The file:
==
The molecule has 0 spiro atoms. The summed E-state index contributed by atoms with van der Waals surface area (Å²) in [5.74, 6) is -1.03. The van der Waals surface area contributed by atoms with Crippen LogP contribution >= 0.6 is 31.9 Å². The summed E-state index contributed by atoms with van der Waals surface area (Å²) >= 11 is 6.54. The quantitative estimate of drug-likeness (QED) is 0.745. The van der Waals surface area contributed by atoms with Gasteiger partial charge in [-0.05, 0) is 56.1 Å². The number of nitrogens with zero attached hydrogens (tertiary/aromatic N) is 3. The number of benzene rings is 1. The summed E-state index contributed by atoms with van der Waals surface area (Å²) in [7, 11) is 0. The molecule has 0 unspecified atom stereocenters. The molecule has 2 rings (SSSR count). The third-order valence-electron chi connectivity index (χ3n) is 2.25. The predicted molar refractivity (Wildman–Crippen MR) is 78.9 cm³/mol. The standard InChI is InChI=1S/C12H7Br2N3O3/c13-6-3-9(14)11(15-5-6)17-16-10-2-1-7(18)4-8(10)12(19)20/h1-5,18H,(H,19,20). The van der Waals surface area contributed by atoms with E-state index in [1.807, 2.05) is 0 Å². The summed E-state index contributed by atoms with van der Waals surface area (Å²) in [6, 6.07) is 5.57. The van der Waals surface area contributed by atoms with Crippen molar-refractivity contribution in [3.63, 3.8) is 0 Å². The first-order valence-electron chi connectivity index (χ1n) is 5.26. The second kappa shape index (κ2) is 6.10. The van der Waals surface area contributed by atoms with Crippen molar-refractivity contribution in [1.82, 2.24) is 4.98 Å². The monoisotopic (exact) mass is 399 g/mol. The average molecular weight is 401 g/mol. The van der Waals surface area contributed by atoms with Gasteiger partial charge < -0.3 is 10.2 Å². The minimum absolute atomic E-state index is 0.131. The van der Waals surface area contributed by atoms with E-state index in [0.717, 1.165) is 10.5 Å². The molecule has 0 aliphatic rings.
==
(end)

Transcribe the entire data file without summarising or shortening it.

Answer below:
The molecule has 0 spiro atoms. The summed E-state index contributed by atoms with van der Waals surface area (Å²) in [5.74, 6) is -1.03. The van der Waals surface area contributed by atoms with Crippen LogP contribution >= 0.6 is 31.9 Å². The summed E-state index contributed by atoms with van der Waals surface area (Å²) >= 11 is 6.54. The quantitative estimate of drug-likeness (QED) is 0.745. The van der Waals surface area contributed by atoms with Gasteiger partial charge in [-0.05, 0) is 56.1 Å². The number of nitrogens with zero attached hydrogens (tertiary/aromatic N) is 3. The number of benzene rings is 1. The summed E-state index contributed by atoms with van der Waals surface area (Å²) in [7, 11) is 0. The molecule has 0 unspecified atom stereocenters. The molecule has 2 rings (SSSR count). The third-order valence-electron chi connectivity index (χ3n) is 2.25. The predicted molar refractivity (Wildman–Crippen MR) is 78.9 cm³/mol. The standard InChI is InChI=1S/C12H7Br2N3O3/c13-6-3-9(14)11(15-5-6)17-16-10-2-1-7(18)4-8(10)12(19)20/h1-5,18H,(H,19,20). The van der Waals surface area contributed by atoms with E-state index in [1.807, 2.05) is 0 Å². The summed E-state index contributed by atoms with van der Waals surface area (Å²) in [6, 6.07) is 5.57. The van der Waals surface area contributed by atoms with Crippen molar-refractivity contribution in [3.63, 3.8) is 0 Å². The first-order valence-electron chi connectivity index (χ1n) is 5.26. The second kappa shape index (κ2) is 6.10. The van der Waals surface area contributed by atoms with Crippen molar-refractivity contribution in [1.82, 2.24) is 4.98 Å². The monoisotopic (exact) mass is 399 g/mol. The average molecular weight is 401 g/mol. The van der Waals surface area contributed by atoms with Gasteiger partial charge < -0.3 is 10.2 Å². The minimum absolute atomic E-state index is 0.131. The van der Waals surface area contributed by atoms with E-state index in [0.717, 1.165) is 10.5 Å². The molecule has 0 aliphatic rings.